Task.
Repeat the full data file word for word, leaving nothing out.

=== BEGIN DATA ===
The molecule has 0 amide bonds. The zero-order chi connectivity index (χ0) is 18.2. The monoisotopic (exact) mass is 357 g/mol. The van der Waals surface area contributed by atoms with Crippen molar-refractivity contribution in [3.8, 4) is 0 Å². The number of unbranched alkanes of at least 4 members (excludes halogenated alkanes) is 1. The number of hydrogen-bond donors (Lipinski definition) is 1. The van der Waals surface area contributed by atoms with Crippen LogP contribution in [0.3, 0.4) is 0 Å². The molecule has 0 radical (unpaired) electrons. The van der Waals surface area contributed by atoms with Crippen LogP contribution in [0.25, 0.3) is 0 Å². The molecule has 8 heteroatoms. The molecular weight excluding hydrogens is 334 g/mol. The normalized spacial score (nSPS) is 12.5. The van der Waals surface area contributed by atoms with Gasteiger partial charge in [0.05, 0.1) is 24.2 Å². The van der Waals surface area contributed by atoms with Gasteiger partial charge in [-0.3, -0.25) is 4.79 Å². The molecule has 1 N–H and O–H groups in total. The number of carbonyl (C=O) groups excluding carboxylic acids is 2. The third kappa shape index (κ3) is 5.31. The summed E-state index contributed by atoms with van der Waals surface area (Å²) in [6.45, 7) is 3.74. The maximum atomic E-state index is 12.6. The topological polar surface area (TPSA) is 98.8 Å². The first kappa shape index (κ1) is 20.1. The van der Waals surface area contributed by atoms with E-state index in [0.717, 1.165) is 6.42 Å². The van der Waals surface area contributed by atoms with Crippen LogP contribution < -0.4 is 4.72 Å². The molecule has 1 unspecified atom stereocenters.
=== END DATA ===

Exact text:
The molecule has 0 amide bonds. The zero-order chi connectivity index (χ0) is 18.2. The monoisotopic (exact) mass is 357 g/mol. The van der Waals surface area contributed by atoms with Crippen molar-refractivity contribution in [3.8, 4) is 0 Å². The number of unbranched alkanes of at least 4 members (excludes halogenated alkanes) is 1. The number of hydrogen-bond donors (Lipinski definition) is 1. The van der Waals surface area contributed by atoms with Crippen LogP contribution in [0.3, 0.4) is 0 Å². The molecule has 0 radical (unpaired) electrons. The van der Waals surface area contributed by atoms with Crippen LogP contribution in [0.25, 0.3) is 0 Å². The molecule has 8 heteroatoms. The molecular weight excluding hydrogens is 334 g/mol. The normalized spacial score (nSPS) is 12.5. The van der Waals surface area contributed by atoms with Gasteiger partial charge in [0.05, 0.1) is 24.2 Å². The van der Waals surface area contributed by atoms with Gasteiger partial charge in [-0.3, -0.25) is 4.79 Å². The molecule has 1 N–H and O–H groups in total. The number of carbonyl (C=O) groups excluding carboxylic acids is 2. The third kappa shape index (κ3) is 5.31. The summed E-state index contributed by atoms with van der Waals surface area (Å²) in [6.45, 7) is 3.74. The maximum atomic E-state index is 12.6. The topological polar surface area (TPSA) is 98.8 Å². The first kappa shape index (κ1) is 20.1. The van der Waals surface area contributed by atoms with E-state index in [0.717, 1.165) is 6.42 Å². The van der Waals surface area contributed by atoms with Crippen LogP contribution < -0.4 is 4.72 Å². The molecule has 1 unspecified atom stereocenters.